Another hint, journalists on twitter were a bit shocked the Greens were doing so well in Victoria. No one was looking at Victoria. Everyone knew it was going to the NDP…right?  But Victoria was just as close as shockingly close Calgary. The bigger shock for many people was that the two old national alternatives the Liberals and the Conservatives were essentially irrelvant in Victoria. Their combined vote tallies paling in comparison to either the NDP or the Green vote on their own. So what is going on with our country?

What I think is going on is a kind of phase shift in Canadian politics. People used to feel like there were two and a half viable, national parties in Canada, plus the Bloc of course. The Orange crush in 2011 was the first step tearing this reality down. The order of the ‘half party’ was swapped from the NDP to the Liberals. We have only been slowly coming to accept that as a nation. The media in particular seems to forget sometimes which party is Her Majesty’s Loyal Opposition and which is the third party.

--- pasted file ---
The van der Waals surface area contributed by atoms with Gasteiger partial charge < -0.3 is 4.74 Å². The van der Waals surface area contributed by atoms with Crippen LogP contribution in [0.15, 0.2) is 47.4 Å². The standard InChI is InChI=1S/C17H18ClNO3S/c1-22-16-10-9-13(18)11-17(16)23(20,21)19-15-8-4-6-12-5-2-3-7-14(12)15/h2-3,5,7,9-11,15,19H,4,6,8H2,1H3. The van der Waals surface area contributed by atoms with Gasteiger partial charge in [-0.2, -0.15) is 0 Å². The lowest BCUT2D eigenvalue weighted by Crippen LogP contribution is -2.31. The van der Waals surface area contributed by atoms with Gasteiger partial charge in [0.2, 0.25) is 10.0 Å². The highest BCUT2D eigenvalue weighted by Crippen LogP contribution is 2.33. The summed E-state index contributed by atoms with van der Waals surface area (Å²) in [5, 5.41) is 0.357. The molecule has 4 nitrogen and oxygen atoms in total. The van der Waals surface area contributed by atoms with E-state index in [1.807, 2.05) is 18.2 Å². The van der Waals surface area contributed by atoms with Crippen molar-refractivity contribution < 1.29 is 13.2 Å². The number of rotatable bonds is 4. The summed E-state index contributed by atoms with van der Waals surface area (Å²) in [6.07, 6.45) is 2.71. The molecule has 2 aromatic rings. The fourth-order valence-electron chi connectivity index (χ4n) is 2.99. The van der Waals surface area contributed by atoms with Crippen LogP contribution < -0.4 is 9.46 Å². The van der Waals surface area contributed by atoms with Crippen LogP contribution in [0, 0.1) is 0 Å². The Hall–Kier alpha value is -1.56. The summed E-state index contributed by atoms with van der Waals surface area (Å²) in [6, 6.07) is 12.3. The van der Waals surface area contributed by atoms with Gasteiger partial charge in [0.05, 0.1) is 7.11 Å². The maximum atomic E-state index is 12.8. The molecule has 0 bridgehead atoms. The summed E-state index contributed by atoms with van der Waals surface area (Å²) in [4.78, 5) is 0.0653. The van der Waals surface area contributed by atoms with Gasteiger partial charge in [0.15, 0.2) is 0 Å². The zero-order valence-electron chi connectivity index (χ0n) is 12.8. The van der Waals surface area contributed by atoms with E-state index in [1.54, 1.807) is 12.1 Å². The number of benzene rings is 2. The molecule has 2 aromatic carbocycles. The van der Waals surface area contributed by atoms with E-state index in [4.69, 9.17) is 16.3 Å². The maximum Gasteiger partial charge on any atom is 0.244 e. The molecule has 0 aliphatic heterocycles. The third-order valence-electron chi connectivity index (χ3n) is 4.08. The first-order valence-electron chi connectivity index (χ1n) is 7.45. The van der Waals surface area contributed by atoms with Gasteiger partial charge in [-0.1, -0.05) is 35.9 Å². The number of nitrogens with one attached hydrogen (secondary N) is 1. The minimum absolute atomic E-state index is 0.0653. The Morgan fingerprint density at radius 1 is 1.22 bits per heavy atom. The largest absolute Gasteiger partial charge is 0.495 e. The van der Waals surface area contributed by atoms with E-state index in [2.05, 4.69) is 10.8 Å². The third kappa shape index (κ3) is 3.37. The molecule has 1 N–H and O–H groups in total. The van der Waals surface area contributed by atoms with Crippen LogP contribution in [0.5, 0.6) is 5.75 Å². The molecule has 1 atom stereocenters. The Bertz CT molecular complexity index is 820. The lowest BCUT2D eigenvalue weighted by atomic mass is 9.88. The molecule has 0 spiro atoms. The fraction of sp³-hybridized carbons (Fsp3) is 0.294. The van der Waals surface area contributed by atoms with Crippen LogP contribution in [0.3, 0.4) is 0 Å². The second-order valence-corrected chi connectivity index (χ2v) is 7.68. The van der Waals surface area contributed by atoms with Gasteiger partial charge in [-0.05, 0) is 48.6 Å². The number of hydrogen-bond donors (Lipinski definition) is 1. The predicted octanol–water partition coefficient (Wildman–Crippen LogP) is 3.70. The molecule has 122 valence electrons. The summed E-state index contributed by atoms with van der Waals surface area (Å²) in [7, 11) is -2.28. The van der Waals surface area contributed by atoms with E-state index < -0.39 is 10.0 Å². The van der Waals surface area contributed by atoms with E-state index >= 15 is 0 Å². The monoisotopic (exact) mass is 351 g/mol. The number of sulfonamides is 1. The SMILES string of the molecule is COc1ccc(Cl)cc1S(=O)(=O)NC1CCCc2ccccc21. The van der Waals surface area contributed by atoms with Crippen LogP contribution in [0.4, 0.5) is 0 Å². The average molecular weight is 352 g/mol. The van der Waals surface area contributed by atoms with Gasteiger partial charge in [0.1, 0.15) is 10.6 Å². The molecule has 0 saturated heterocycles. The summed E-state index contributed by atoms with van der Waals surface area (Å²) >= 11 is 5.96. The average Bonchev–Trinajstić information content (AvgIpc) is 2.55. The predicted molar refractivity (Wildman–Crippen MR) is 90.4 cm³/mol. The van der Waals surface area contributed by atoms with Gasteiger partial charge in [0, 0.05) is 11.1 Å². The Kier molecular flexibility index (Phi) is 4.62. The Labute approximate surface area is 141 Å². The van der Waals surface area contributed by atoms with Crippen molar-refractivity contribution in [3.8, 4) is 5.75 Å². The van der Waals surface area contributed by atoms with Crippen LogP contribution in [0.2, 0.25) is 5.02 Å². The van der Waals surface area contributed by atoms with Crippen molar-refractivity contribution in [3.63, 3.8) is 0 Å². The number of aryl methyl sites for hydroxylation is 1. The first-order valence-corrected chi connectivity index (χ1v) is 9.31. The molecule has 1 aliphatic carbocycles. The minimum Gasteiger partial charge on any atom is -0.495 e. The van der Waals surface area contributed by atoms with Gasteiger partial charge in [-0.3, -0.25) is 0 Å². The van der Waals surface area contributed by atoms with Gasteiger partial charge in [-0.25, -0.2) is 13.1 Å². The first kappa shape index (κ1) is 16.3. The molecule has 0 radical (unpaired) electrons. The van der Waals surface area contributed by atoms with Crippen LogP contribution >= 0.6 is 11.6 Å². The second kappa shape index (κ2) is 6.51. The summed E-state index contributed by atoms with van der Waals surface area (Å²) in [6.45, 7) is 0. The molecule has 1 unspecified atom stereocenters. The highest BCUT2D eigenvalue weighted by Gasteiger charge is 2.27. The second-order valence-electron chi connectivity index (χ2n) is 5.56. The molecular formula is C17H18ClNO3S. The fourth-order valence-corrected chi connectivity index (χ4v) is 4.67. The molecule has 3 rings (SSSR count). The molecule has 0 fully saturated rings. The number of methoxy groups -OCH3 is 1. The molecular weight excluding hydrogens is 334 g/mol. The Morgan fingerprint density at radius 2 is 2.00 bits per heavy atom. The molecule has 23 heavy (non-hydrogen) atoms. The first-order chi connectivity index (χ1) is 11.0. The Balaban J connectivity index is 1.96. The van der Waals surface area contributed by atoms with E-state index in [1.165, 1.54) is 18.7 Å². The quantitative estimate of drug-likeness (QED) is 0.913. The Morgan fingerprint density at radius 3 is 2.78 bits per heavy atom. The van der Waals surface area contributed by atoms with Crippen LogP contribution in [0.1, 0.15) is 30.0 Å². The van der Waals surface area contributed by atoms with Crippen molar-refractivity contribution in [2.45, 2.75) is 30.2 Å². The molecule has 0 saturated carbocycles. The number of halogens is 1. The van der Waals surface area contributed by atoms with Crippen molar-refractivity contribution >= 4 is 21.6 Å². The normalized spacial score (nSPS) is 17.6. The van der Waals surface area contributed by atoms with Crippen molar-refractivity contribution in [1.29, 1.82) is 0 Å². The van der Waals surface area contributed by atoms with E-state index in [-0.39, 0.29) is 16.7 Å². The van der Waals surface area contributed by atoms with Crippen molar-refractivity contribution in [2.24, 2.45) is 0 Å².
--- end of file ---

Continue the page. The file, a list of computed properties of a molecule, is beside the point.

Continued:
But the second result of Election 41 was the election of a Green MP. A party which has polled over the years between 3% and over 10% support nationally. Last night’s by-election shows us her was not just luck. The Greens garnered around 25% and 34% of actual votes in Calgary(!) and Victoria. Elizabeth May’s stellar performance in parliament doesn’t hurt the image of the party either.